by Robert Lanz, LCSW
In case you don’t have a TV or a newspaper or internet connection, a young woman with terminal cancer named Brittany Maynard has been in the news for the last few weeks. She was well aware of her impending death and the painful and debilitating “treatment” available to her that perhaps might squeak out a few more days of life. She decided against it.
Those of us who work in hospitals know there are physicians who will buck the system and bend things around in an attempt to help someone with Brittany’s particular end-of-life wishes. But Brittany’s wishes are not the routine. To die her way, Brittany had to move to Oregon, where the medical establishment is more open and more caring, I might add, to people making Brittany’s choice.
Since then, letters to the editors of many large newspapers have been flooded with personal stories of terminally ill people who changed their minds about trying to control their process of dying. I have never read anything by anyone who thought a few weeks of torture before a sure death was a workable idea. If you have been following this blog for a while, you may know that in my first story, Dying Sooner (ninety-five stories ago,) I outlined my personal belief about the dying process and argued that it was incumbent on the social worker to help families formulate a plan for their terminally ill loved ones. That story was based on my own experiences fifteen years ago, and I’m ambivalent about the “progress” we have made with the end-of-life rules in our health care system.
To me, it is like the shingles vaccination was: I didn’t think about it until I got shingles. Fortunately, most people who had chicken pox are now aware of the vaccine. (I will add that having personally suffered the torment of chemotherapy and radiation, accompanied by some serious surgical scraping, I vigorously spread the word about the HPV vaccine too.) Like vaccinations, the Five Wishes are a good prevention for what might happen.
I’ve seen hundreds of people die, and dignity is rarely part of the equation, especially in the ER. Trauma patients are naked in a room full of strangers, each stranger working on a different part of the patient’s body: IV’s in the arms, catheter in the urethra, a finger in the rectum, a tube down the throat, and if you have really bad luck a, tube painfully placed into your chest cavity. With extremely bad luck, the surgical resident will crack open your ribs, spread them wide enough to put his hand into your chest so as to do the pumping movement necessary to squeeze the last remnants of blood from your heart into circulation. I’ve never seen it work successfully, but we try. Dignity? Well, if you’re young, one of the nurses will put a towel over your genitals. Maybe.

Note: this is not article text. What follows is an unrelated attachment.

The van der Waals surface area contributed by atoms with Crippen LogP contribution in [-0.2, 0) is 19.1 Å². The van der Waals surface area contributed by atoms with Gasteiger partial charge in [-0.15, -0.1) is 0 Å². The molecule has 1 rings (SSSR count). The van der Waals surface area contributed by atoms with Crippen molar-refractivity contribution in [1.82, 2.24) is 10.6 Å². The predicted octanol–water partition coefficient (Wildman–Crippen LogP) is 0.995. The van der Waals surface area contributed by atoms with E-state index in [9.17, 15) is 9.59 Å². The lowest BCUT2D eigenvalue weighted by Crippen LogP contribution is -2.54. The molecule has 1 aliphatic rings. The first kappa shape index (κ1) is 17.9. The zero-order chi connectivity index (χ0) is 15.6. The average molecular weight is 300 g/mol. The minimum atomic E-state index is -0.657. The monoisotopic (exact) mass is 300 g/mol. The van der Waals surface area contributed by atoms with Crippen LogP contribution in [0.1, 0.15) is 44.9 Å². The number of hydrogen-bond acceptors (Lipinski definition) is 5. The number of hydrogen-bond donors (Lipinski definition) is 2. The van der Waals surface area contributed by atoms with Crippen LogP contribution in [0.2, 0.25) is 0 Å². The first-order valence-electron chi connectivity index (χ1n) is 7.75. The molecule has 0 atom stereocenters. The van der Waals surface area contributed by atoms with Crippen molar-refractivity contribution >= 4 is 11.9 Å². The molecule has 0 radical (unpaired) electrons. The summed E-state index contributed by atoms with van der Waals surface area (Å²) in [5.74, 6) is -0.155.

When your monitor flat-lines the trauma surgeon declares: “That’s all. I’m calling it. Time out 19:47.” A sheet is placed over the body and everyone exits the room. A police photographer enters, removes the sheet and snaps a few photos. Often, police will look for evidence of a crime on or around the patient. As a final act of ‘no dignity,’ the housekeeping staff enters to clean up your waste. A part of you, the detritus of our futility, is thrown into the hazardous materials bin. When we’re trying to save your life, dignity is not an issue. We in the ER, do hope you led a dignified life and we hope that is how people will remember you — instead of like this. But we did what we had to do. And we did it for you.
Non-trauma deaths (heart attacks, pulmonary embolism, sepsis and the like) are far less gruesome and usually less intrusive into your body. But even then, the necessary violence of CPR is brutal and sometimes breaks ribs. Of course, the patient is unconscious for the procedure. Eighty percent of the time, unconsciousness will be permanent. Time out 21:02. Not a lot of dignity there, either. It’s obviously why ER physicians don’t allow a patient’s family into the treatment room during resuscitation attempts. I have had more luck with patient’s families in that regard, but less with the docs, though I found the docs did soften over time. In one instance, a young man wanted to be with his father while his father died. I brought the young man into the treatment room. At first the docs gave me the stink eye, but in moments the docs forgot him, and furiously concentrated on their work to save the patient. The son held his father’s foot for almost half an hour while we desperately tried to save a life. He later told me that he was an airline pilot, and that his training had been helpful in keeping him calm and focused during this ordeal. For my intervention, he thanked me generously. As the social worker, I knew exactly what the son got out of being with his dad in those last moments of his dad’s life. I wanted be sure the docs knew, too. I suggested to the son he tell them so. He did.
On the other hand, there is “upstairs,” where some patients die after being admitted. There may be more dignity up there, but dying up there is a slow and expensive fade-out rather than the quicker death and medical beating they get in the ER. Upstairs still lacks the dignity of dying peacefully at home, the way most people died, until medical technology came along and extended lives for hours, days, weeks or even months. But upstairs still beats dying in the ER. Most of the people in my family died at home quietly in their own beds. Of course, they had a real advocate fighting for them to have the dignity (me.) That’s how I’d like to leave when I die. The dignity upstairs comes at a very high price. No doubt that price will be a big issue for medical ethics people in the very near future.
In reality, there is about as much dignity at the end of our existence as there is at the beginning. The beginning, of course, is filled with hope and promise. But, each is a bookend to the amazing thing we call life.